|Photo: Fred R. Conrad, New York Times|
|Winners of Westminster get a|
humongous silver dog dish!
Photo: Denver Post
|Affenpinscher circa 1915|
By the 1600s, there were lots of terriers in central Europe because people liked having them around to keep rodents out of their barns and kitchens. The original Affenpinschers were bigger than the ones today, but smaller versions of the breed made good lap dogs for ladies, besides being good ratters. So the Germans started breeding smaller dogs, and sometimes mixed in pugs, German pinschers, and German silky pinschers.
Later on, the Affenpinscher became the basis for some other wire-coated breeds such as the Brussels griffon. Affenpinschers were most popular in Germany, but there were enough of them in the U.S. for the AKC to recognize the breed in 1936. Then World War II came along and gave people other things to think about besides breeding dogs, so Affenpinschers got sort of neglected. Which is why they are still pretty rare even today.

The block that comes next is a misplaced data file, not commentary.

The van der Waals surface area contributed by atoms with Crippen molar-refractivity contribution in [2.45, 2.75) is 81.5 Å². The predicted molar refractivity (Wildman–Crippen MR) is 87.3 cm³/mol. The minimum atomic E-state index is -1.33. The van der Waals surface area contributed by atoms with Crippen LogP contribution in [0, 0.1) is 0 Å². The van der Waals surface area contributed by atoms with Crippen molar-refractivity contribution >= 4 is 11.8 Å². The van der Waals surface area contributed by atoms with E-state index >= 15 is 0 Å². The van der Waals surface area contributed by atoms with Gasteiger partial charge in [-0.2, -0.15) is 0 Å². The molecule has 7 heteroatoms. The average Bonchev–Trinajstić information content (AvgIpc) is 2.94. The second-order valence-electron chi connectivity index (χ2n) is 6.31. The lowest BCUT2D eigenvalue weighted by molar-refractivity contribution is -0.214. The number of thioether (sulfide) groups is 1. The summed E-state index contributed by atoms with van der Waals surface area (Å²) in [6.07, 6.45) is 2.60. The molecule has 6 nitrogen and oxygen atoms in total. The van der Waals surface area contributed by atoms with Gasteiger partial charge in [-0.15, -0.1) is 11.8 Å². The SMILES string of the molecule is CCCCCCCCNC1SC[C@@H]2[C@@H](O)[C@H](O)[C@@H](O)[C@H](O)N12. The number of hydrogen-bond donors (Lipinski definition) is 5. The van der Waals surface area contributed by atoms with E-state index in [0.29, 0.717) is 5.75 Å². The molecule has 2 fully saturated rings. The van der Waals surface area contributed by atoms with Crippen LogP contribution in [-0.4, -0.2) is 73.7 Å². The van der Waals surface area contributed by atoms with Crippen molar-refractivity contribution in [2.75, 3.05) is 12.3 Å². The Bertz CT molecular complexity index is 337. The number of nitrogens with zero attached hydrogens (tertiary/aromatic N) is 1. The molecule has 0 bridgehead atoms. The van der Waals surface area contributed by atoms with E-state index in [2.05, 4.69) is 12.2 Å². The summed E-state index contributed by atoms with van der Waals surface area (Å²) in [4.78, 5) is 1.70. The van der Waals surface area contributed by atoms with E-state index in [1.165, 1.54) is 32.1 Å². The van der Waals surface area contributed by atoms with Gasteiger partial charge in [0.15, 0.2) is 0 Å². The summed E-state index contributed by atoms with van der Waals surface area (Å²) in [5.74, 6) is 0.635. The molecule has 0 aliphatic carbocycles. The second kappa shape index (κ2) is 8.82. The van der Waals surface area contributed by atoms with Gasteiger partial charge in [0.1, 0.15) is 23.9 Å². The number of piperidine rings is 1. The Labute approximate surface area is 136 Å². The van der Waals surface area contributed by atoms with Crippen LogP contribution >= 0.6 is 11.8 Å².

|Photo: Mary Bloom|
Possible health problems include a tendency to fractures, luxating patellas, hip dysplasia, and cataracts. Like other small dogs with short faces, Affenpinschers might also have respiratory problems in hot weather and collapsed tracheas.
Affenpinschers look sort of like terriers, but they are not really terriers. They are part of Group 2 in the FCI classification, which includes pinscher-schnauzer types of dogs. Affenpinschers get along better with other dogs and pets than some terriers do. They are very playful, active, and adventurous. They are affectionate with their humans, and also protective. Sometimes they can be territorial about toys and food, so they might not be the best choice for families with very small children. The best family for an Affenpinscher is one that likes to be entertained and that has a good sense of humor.